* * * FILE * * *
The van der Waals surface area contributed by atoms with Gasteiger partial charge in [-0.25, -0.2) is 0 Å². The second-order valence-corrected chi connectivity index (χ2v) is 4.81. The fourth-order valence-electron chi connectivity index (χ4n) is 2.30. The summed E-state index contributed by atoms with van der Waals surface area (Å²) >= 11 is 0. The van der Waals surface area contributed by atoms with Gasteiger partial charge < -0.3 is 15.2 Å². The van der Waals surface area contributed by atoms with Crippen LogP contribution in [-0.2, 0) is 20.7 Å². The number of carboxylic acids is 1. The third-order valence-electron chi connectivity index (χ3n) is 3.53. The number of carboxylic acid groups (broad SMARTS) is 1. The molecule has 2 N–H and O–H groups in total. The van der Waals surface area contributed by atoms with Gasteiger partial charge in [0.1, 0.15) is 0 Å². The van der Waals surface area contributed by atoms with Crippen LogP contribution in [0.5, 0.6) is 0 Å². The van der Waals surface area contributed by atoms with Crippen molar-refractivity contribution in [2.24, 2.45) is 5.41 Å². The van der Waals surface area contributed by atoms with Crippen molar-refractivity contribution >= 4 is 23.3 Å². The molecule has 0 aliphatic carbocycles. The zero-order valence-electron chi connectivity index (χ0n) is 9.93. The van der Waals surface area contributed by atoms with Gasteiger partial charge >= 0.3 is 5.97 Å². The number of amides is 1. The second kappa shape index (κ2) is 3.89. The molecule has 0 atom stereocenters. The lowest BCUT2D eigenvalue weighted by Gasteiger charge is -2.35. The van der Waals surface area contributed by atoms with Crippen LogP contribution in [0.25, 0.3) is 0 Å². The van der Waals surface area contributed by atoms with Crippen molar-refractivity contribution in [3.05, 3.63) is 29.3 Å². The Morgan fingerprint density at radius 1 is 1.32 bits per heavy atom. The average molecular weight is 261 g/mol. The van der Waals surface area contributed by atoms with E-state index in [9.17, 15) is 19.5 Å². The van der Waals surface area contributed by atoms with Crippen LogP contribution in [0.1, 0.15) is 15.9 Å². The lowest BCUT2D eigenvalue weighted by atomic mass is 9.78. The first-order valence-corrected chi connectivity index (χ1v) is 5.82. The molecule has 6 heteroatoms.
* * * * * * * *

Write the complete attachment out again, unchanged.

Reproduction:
The van der Waals surface area contributed by atoms with Gasteiger partial charge in [-0.25, -0.2) is 0 Å². The second-order valence-corrected chi connectivity index (χ2v) is 4.81. The fourth-order valence-electron chi connectivity index (χ4n) is 2.30. The summed E-state index contributed by atoms with van der Waals surface area (Å²) >= 11 is 0. The van der Waals surface area contributed by atoms with Gasteiger partial charge < -0.3 is 15.2 Å². The van der Waals surface area contributed by atoms with Crippen LogP contribution in [-0.2, 0) is 20.7 Å². The number of carboxylic acids is 1. The third-order valence-electron chi connectivity index (χ3n) is 3.53. The number of carboxylic acid groups (broad SMARTS) is 1. The molecule has 2 N–H and O–H groups in total. The van der Waals surface area contributed by atoms with Gasteiger partial charge in [0.1, 0.15) is 0 Å². The van der Waals surface area contributed by atoms with Crippen LogP contribution in [0.5, 0.6) is 0 Å². The van der Waals surface area contributed by atoms with Crippen molar-refractivity contribution in [2.24, 2.45) is 5.41 Å². The van der Waals surface area contributed by atoms with Crippen molar-refractivity contribution >= 4 is 23.3 Å². The molecule has 0 aliphatic carbocycles. The zero-order valence-electron chi connectivity index (χ0n) is 9.93. The van der Waals surface area contributed by atoms with Gasteiger partial charge >= 0.3 is 5.97 Å². The number of amides is 1. The second kappa shape index (κ2) is 3.89. The molecule has 0 atom stereocenters. The lowest BCUT2D eigenvalue weighted by Gasteiger charge is -2.35. The van der Waals surface area contributed by atoms with Crippen LogP contribution in [0.25, 0.3) is 0 Å². The van der Waals surface area contributed by atoms with Crippen molar-refractivity contribution in [3.05, 3.63) is 29.3 Å². The Morgan fingerprint density at radius 1 is 1.32 bits per heavy atom. The average molecular weight is 261 g/mol. The van der Waals surface area contributed by atoms with E-state index in [9.17, 15) is 19.5 Å². The van der Waals surface area contributed by atoms with Crippen LogP contribution in [0.1, 0.15) is 15.9 Å². The lowest BCUT2D eigenvalue weighted by atomic mass is 9.78. The first-order valence-corrected chi connectivity index (χ1v) is 5.82. The molecule has 6 heteroatoms.